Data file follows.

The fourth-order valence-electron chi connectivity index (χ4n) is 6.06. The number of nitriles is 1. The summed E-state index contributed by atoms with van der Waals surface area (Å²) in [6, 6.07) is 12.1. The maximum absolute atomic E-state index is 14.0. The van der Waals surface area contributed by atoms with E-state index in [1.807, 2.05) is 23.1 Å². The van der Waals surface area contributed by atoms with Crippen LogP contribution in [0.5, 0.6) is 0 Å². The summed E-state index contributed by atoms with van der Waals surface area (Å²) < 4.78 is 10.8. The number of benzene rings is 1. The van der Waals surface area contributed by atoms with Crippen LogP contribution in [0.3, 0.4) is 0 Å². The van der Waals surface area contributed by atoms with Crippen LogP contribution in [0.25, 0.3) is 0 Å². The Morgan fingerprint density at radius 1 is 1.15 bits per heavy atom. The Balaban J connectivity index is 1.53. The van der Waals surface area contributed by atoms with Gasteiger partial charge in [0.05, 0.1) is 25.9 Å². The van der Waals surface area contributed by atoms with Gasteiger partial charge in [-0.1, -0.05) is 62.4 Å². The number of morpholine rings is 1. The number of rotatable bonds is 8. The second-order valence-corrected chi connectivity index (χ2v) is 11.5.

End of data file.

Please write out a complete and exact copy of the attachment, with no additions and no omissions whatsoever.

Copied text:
The fourth-order valence-electron chi connectivity index (χ4n) is 6.06. The number of nitriles is 1. The summed E-state index contributed by atoms with van der Waals surface area (Å²) in [6, 6.07) is 12.1. The maximum absolute atomic E-state index is 14.0. The van der Waals surface area contributed by atoms with E-state index in [1.807, 2.05) is 23.1 Å². The van der Waals surface area contributed by atoms with Crippen LogP contribution in [0.5, 0.6) is 0 Å². The summed E-state index contributed by atoms with van der Waals surface area (Å²) < 4.78 is 10.8. The number of benzene rings is 1. The van der Waals surface area contributed by atoms with Crippen LogP contribution in [0.3, 0.4) is 0 Å². The van der Waals surface area contributed by atoms with Crippen LogP contribution in [0.25, 0.3) is 0 Å². The Morgan fingerprint density at radius 1 is 1.15 bits per heavy atom. The Balaban J connectivity index is 1.53. The van der Waals surface area contributed by atoms with Gasteiger partial charge in [0.05, 0.1) is 25.9 Å². The van der Waals surface area contributed by atoms with Gasteiger partial charge in [-0.1, -0.05) is 62.4 Å². The number of morpholine rings is 1. The number of rotatable bonds is 8. The second-order valence-corrected chi connectivity index (χ2v) is 11.5.